But, in its context, Leviticus 18:22 not only deals with ‘purity’ laws that distinguished Israel from the surrounding nations (e.g. v.19: menstruation), but also spells out the boundaries that were divinely imposed at creation. Leviticus 18 highlights the appropriate creation boundaries of Genesis 1-2: namely, we must not transgress the sexual boundaries between humans and animals (v.22), between parents and children (vv.6-18), between people of the different gender (v.20), and between people of the same gender (v.22). We are made, male and female, in the image of God (Gen 1:27). The only divinely sanctioned sexual relationships are those within heterosexual marriage (Gen 2:24). The reference to offering children to Molech in v.21 does not refer to male temple prostitution (v.22). Rather verse 21 warns against the offering of children to Molech that may be born from the incest and adultery mentioned previously (vv.6-20) or from heterosexual relations within marriage more generally.

Elsewhere, however, the male cultic prostitution associated with Baal worship was also strongly opposed by Kings Rehoboam, Jeroboam, Jehoshaphat, and Josiah (1 Kings 14:24; 15:12; 22:46; 2 Kings 23:7).

In an ancient near eastern context, therefore, the Old Testament writers oppose the practise of same sex relations, as did Hittite and Assyrian law. In the case of the Egyptians, there were same sex relations among the gods and human beings, while the Canaanites endorsed male and female cultic prostitution. Both creation and covenant theology underpins Israel’s objections to same-sex relations, though God’s judgement extends to a much wider spectrum of behaviour and attitudes.

In Romans 1:24-32 Paul is denouncing Gentile ungodliness as a prelude to his assault on Jewish culpability in front of God, with a view to establishing the fallen state of humanity generally. Unusually for the Scriptures, Paul specifies both female (vv.26ff) and male homoerotic behaviour (vv.27ff) as instances of sinful behaviour, among many others (vv.29-31).

Paul sees behind this lifestyle two fundamental mistakes that explains why God gave those practising same-sex relations over to their desires (vv.24, 26, 28). First, the lifestyle is an expression of idolatry (vv. 22-23, 25) because it blurs the boundaries of separation that God has established in his creation. Humankind, over against the rest of the animal world, has been created male and female in the image of God. Paul’s allusion to Genesis 1 in verse 23 (Gen 1:26) underscores that he is dealing with inviolable creation boundaries. Second, Paul sees this lifestyle as contrary to nature (v.26: para phusin) over against natural relations (v.26: phusikos). Once again the doctrine of creation in Genesis 1-2 is prominent in Paul’s thought: same-sex relations are contrary to the original intention of the Creator as expressed in the boundaries of creation. This is not mere Jewish prejudice on Paul’s part, as some argue. The later Stoics from the first-century onwards also saw same-sex relations as against Nature.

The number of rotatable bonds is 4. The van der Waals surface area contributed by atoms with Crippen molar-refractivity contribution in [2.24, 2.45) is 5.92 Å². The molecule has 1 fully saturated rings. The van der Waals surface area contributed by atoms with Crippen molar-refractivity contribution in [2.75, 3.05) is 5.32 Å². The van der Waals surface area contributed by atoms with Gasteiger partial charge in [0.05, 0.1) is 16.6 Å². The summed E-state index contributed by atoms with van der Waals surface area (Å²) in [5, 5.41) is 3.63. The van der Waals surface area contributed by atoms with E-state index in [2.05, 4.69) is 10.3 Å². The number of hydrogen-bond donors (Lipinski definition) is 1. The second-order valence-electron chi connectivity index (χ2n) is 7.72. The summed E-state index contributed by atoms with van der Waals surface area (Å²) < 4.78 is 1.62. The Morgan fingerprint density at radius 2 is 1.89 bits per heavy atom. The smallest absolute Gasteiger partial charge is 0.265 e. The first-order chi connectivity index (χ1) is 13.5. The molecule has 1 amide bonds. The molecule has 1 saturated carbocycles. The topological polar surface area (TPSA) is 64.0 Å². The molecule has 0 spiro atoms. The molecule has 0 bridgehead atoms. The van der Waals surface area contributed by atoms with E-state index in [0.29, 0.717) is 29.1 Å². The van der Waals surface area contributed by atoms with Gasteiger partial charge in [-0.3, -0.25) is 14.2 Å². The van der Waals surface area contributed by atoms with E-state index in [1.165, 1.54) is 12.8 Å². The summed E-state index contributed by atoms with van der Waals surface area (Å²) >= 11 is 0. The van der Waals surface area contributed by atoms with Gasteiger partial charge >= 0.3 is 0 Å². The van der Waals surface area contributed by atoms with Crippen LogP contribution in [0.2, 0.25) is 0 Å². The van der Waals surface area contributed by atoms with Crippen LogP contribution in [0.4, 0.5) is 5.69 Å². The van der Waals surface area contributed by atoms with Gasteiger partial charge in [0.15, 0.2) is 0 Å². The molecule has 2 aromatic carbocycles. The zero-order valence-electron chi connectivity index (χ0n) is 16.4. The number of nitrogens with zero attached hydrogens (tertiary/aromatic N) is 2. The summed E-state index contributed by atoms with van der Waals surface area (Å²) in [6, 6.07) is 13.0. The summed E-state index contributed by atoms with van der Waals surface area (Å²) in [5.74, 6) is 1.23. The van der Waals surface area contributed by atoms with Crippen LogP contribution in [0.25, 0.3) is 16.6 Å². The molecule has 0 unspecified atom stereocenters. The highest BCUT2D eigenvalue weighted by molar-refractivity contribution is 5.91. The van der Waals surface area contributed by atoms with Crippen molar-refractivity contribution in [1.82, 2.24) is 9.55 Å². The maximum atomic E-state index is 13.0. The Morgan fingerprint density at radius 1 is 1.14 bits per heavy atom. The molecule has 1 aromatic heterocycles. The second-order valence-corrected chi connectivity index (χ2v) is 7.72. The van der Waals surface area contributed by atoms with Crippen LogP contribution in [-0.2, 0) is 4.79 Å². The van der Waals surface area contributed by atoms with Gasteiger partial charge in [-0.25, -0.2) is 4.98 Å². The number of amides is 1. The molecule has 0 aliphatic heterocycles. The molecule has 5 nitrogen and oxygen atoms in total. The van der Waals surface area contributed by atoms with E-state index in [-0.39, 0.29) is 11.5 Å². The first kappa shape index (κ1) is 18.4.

In 1 Corinthians 6:9-11 Paul provides a sample of the type of behaviour that excludes people from the end-time Kingdom of God. This ranges from a range of sexual sin (v.9: fornicators, adulterers, malakoi, arsenokoitoi) to a spread of religious and social sin (v.9: idolatry; v.10: thieves, greedy ones, drunkards, swindlers, revilers). The two words that Paul uses of same sex-relations are malakoi and arsenokoitoi. I hold to the majority view which argues that malakoi refers to males who are penetrated by males (the passive partner), whereas arsenokoitoi (cf. 1 Tim 1:10) refers to males who sexually penetrate males (the active partner). In other words, Paul condemns the entire range of same sex-relations, not just one expression of it. Boswell’s attempt to deny that the terms refer to same-sex relations is unsuccessful because arsenokoitoi clearly derives from the Greek OT translation of Leviticus 18:22 and 20:13. Scroggs’ assertion that Paul is only criticising ‘pederastry’ (sex with a boy) in using malakoi overlooks the fact that there was a specific Greek word for describing the ‘pederest’: namely, paiderastes. Significantly, Paul does not use the word!